Remember back when laptops were first becoming a thing? Some folks thought we'd see every high-schooler carrying around their own personal PC by now, some 20 years later. That may not have happened, but that hasn't stopped companies like HP from making PCs targeted directly at classrooms. The new ProBook x360 11 Education Edition is an 11" 2-in-1 PC with a 360° hinge explicitly designed to be "student-friendly."
HP says the all-in-one passes MIL-STD 810G certification, so it should be resistant to minor spills, jostles, and drops. The machine comes with the standard user-facing webcam, as well as another camera in the keyboard base that allows students to use the screen as a viewfinder while filming with the keyboard folded over in tablet mode. HP pre-loads its "School Pack" software bundle that includes networked software allowing teachers to share information and assignments directly to students' PCs. The software apparently also supports personalized lesson planning, social media integration, and performance analytics.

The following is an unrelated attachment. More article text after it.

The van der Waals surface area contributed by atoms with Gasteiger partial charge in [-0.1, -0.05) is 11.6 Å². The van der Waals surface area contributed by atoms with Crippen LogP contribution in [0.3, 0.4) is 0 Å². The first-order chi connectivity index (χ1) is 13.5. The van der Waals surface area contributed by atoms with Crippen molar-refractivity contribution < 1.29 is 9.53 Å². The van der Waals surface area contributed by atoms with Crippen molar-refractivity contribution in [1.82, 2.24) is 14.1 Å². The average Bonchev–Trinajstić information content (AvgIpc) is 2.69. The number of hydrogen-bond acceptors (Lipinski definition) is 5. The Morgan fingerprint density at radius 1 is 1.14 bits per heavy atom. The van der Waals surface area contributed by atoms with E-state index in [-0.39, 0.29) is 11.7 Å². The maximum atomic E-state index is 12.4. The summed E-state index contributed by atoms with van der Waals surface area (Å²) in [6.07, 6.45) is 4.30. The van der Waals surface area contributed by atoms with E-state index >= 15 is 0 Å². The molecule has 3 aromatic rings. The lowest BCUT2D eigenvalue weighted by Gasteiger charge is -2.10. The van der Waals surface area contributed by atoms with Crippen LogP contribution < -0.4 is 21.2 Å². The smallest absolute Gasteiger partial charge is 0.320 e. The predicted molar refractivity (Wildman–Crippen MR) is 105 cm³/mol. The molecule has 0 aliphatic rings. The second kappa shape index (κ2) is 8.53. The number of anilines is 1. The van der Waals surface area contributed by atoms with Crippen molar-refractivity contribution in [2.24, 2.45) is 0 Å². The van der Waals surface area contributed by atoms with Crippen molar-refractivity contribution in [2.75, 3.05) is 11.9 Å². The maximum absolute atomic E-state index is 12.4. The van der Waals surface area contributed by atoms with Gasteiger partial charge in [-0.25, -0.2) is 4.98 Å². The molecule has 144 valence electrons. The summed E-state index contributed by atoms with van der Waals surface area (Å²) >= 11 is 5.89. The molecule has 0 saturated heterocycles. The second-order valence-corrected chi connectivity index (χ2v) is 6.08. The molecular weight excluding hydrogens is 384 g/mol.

The machine itself is powered by either a Celeron N3350 or Pentium N4200. Both are Apollo Lake-family ultra-mobile SoCs. HP equips the machine with 8GB of DDR3L-1600 memory, and the standard store configuration offers 64GB of eMMC flash. Optionally, buyers can upgrade to an M.2 SSD. It's nice to see HP finally offering solid-state storage—even eMMC—as standard even in a budget-oriented machine like this. For example, the mass-market version of the Pavilion x360 11t uses a 500GB hard drive.
The display on the ProBook x360 11 EE only has a 1366x768 resolution, but given the machine's diminutive size, it ought to be quite sharp. HP uses an SVA panel under Gorilla Glass in the display, so it should be both vibrant and durable. For networking connectivity, the laptops include 2x2 802.11ac Wi-Fi, Bluetooth 4.2, and a Gigabit Ethernet port, an unusual accoutrement in this size class. HP also sticks a HDMI port, two USB 3.0 Type-A ports and a single USB 3.0 Type-C port on the machine. HP says this machine is only sold to educators via contract, so we don't have exact pricing information.